Three years ago, I got a job I really wanted.
It was with people I really enjoyed, in a setting I loved, doing work I adored. It was all set up to be a fantastic complement to my full-time classload.
There was just one small problem: It took place mainly at night.
Every Wednesday at 4:30 p.m., after a full day of classes, I would get the office and open my computer. Every Thursday at 3 or 3:30 or 4 a.m., I would totter home, feeling not at all prepared for another full day of classes.
It was still a great job opportunity. I just ended up with two unexpected legacies.
- I learned a lot about the various stages of fatigue, which include giddiness, grumpiness, nausea, vertigo, and tinnitus. (Good times.)
- Ever since then, I’ve had trouble staying awake if I sit still for more than twenty minutes. It’s like at some point during that year, my brain realized, “Hang on … we’re sitting. This might be our last chance to catch some Z’s for the next 40 hours. Shut ‘er down.”
This second item has caused some small problems. You know … like in class, especially when I fall into a micro-nap while my hand keeps taking notes. Some real excerpts from my class notes so far this year:
- “OPACs not common until 1980s; used to have Q-search don’t the occult King fantasia”
- “physical database design: code entities & attributes for use; don’t get rid of the entraces & exts. it’s Hawaii! — primary keys”
- “heap: table that has no qimg usun threaten clustered index”
I can only hope my sanity is never officially called into question. My notes might argue against me.
Between these narcoleptic tendencies and my usual classwork, my ability to enjoy personal reading has been severely pinched. I now rely mainly on lighter stories that are easy to read in ten-minute installments on the bus or between classes. Below I’ve highlighted a few of my recent favourites.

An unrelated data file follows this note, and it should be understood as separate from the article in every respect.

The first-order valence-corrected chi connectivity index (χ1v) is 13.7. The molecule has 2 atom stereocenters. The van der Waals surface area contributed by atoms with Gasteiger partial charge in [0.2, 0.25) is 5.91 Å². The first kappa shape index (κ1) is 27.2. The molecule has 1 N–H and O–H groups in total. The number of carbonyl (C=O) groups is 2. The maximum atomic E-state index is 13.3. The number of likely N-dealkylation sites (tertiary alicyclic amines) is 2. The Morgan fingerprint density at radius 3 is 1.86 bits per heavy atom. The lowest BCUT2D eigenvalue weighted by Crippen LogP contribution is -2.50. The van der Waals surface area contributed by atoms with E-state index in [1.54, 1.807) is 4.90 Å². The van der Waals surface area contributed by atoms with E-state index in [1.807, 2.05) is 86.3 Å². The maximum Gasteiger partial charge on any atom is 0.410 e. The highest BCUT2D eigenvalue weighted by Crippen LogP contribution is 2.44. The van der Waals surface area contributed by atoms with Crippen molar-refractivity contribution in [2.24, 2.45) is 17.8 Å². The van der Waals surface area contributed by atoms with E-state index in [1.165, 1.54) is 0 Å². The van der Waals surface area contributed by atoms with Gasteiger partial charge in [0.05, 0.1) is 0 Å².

I’m sorry, did I say “lighter”? My mistake. Ashley Little’s Anatomy of a Girl Gang might not be the kind of story you’d read to your kids at bedtime, but it’s definitely a gritty, compelling read that will make a long bus trip fly by in a snap. The story follows five teenage girls as they decide to form their own gang, the Black Roses, and carve out a place for themselves on the streets of Vancouver, B.C. Do they beat the odds and succeed? I’m not telling.
Sometimes the best reads are old reads, am I right? I picked up my copy of Eat Pray Love, Elizabeth Gilbert’s year-long introspective odyssey, in a secondhand bookstore several years ago. Since then, it’s been lent out several times and re-read even more often. Sometimes I start at the beginning like a civilized person; sometimes I page through it until I find the story that’s been echoing in my head that day. Either way, Eat Pray Love is the chicken soup of memoirs.
I’ve always loved William Goldman’s The Princess Bride (especially once I discovered that there was no unabridged edition), so I was delighted when a friend gave me a copy of his book The Silent Gondoliers for college graduation. The story follows Luigi, a man who would be the best gondolier in Venice … if his singing didn’t make people ill. It has all the elements of a classic fairy tale, but with a muted, thoughtful ending that you might not expect.
What’s your favourite book when you’re exhausted?
Photo credits: Cat from Catkin on Pixabay; book covers via Better World Books and Amazon, linked through the images.